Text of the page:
If in-country USAID managers are to make evidence-based choices that guide the implementation of a strategy for achieving DOs, performance data will be needed on a frequency that is well matched to decision-making opportunities. Assigning responsibility in a PMP for the collection, analysis and reporting of performance data helps ensure that the data are acquired by USAID in time; are analyzed and effectively communicated, and feed into decision-making and preparation of annual performance reports.
The central purpose of performance management is to achieve the best possible development outcomes. The highest priority client for periodic information about progress towards the performance targets for each of the indicators included in a CDCS is thus the USAID Mission team that can use that data in making decisions about how to guide and improve performance.
Reporting on performance to distant audiences is also an important responsibility. In ADS 22.214.171.124, USAID stresses the importance of collecting and reporting performance data that will be delivered to USAID Washington, combined with data from other Missions and reported externally on a U.S. Fiscal-year basis. This requirement, which can be incorporated into implementing partner agreements, reflects the needs of performance information users at a distance. The ADS does not say how frequently in-country managers need performance data. Those decisions must be made locally and should be articulated in a PMP's description of the frequency and schedule or data collection and analysis for each performance indictor in a CDCS.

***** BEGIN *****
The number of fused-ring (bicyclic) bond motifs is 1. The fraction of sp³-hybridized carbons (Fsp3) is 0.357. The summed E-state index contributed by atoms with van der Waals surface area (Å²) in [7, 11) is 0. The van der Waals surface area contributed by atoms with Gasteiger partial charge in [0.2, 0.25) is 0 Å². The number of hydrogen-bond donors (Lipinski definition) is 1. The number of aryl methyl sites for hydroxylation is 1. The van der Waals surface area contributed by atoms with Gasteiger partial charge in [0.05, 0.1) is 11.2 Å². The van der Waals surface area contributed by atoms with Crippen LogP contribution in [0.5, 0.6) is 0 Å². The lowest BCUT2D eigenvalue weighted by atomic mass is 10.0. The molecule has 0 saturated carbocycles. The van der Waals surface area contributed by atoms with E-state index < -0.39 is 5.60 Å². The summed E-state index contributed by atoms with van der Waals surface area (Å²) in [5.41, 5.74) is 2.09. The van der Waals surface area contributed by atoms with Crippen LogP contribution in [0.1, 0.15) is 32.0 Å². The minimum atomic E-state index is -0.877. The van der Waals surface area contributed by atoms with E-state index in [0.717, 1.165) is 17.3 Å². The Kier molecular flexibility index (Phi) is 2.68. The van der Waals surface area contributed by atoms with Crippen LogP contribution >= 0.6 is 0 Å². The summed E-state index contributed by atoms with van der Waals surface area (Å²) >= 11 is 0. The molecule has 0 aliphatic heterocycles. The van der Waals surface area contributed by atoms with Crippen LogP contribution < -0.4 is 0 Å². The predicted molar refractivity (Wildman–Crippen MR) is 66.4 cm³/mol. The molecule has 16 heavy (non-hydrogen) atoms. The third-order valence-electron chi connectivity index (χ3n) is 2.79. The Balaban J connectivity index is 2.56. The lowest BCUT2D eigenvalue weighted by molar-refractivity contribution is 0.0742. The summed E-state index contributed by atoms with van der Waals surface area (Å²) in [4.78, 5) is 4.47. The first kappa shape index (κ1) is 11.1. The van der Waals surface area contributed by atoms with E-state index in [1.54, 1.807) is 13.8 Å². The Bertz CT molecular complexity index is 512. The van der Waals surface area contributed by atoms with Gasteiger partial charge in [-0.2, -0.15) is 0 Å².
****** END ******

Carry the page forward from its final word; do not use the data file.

A simple table can be a useful aid for determining the frequency with which performance data need to be collected, analyzed and reported to in-country managers.
When “annual” is the most frequent answer for describing when distant users need performance information for accountability purposes, options for daily, weekly or even monthly performance monitoring may seem surprising – but some of the most effective results-driven programs succeeded precisely because program managers received and used performance data frequently. A prime illustration of how high frequency performance reporting has solved big problems comes from an innovative crime reduction program in New York City that is featured on this page and has been copied in Johannesburg and other capital cities.
With in-country USAID staff taking on greater and more direct responsibility under USAID Forward for the design and management of programs and projects under a CDCS, it is important that the frequency and schedule for performance data are collection and reporting meet their needs and facilitate their ability to make evidence-based decisions.
To ensure that these responsibilities are understood by USAID staff and partners, PMP tables and Performance Indicator Reference Sheets include spaces for identifying who on a USAID DO team and which implementing partners will ensure that data are collected and analyzed on a timely basis and incorporated into broader USAID performance reports.